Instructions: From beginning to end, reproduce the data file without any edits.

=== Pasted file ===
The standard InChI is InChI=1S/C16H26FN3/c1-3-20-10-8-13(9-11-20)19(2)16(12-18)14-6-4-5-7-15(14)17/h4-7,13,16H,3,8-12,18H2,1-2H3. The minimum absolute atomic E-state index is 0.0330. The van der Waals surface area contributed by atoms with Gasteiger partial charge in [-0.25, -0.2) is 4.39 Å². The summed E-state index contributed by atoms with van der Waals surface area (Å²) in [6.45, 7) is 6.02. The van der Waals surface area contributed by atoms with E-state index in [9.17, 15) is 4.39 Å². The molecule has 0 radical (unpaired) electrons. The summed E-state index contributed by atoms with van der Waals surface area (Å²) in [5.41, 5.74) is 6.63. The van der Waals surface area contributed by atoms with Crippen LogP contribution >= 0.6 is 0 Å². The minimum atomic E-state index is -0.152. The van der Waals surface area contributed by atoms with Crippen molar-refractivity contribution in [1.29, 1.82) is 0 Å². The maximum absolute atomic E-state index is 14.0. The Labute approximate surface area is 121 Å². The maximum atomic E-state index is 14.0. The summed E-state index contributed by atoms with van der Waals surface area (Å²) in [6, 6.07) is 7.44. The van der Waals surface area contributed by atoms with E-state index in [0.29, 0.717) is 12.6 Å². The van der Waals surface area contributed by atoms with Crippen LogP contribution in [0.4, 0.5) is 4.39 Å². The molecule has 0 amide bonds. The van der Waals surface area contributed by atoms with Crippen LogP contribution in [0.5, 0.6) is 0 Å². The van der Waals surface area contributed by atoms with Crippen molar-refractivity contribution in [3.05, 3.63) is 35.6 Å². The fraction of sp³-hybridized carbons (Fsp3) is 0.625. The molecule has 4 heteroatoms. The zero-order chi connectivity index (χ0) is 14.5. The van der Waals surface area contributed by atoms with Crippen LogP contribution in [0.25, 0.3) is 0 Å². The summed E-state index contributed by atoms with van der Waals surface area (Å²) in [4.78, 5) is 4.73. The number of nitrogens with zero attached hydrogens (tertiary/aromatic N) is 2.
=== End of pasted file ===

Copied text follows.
The standard InChI is InChI=1S/C16H26FN3/c1-3-20-10-8-13(9-11-20)19(2)16(12-18)14-6-4-5-7-15(14)17/h4-7,13,16H,3,8-12,18H2,1-2H3. The minimum absolute atomic E-state index is 0.0330. The van der Waals surface area contributed by atoms with Gasteiger partial charge in [-0.25, -0.2) is 4.39 Å². The summed E-state index contributed by atoms with van der Waals surface area (Å²) in [6.45, 7) is 6.02. The van der Waals surface area contributed by atoms with E-state index in [9.17, 15) is 4.39 Å². The molecule has 0 radical (unpaired) electrons. The summed E-state index contributed by atoms with van der Waals surface area (Å²) in [5.41, 5.74) is 6.63. The van der Waals surface area contributed by atoms with Crippen LogP contribution >= 0.6 is 0 Å². The minimum atomic E-state index is -0.152. The van der Waals surface area contributed by atoms with Crippen molar-refractivity contribution in [1.29, 1.82) is 0 Å². The maximum absolute atomic E-state index is 14.0. The Labute approximate surface area is 121 Å². The maximum atomic E-state index is 14.0. The summed E-state index contributed by atoms with van der Waals surface area (Å²) in [6, 6.07) is 7.44. The van der Waals surface area contributed by atoms with E-state index in [0.29, 0.717) is 12.6 Å². The van der Waals surface area contributed by atoms with Crippen LogP contribution in [0.4, 0.5) is 4.39 Å². The molecule has 0 amide bonds. The van der Waals surface area contributed by atoms with Crippen LogP contribution in [0.5, 0.6) is 0 Å². The van der Waals surface area contributed by atoms with Crippen molar-refractivity contribution in [3.05, 3.63) is 35.6 Å². The fraction of sp³-hybridized carbons (Fsp3) is 0.625. The molecule has 4 heteroatoms. The zero-order chi connectivity index (χ0) is 14.5. The van der Waals surface area contributed by atoms with Crippen LogP contribution in [0.25, 0.3) is 0 Å². The summed E-state index contributed by atoms with van der Waals surface area (Å²) in [4.78, 5) is 4.73. The number of nitrogens with zero attached hydrogens (tertiary/aromatic N) is 2.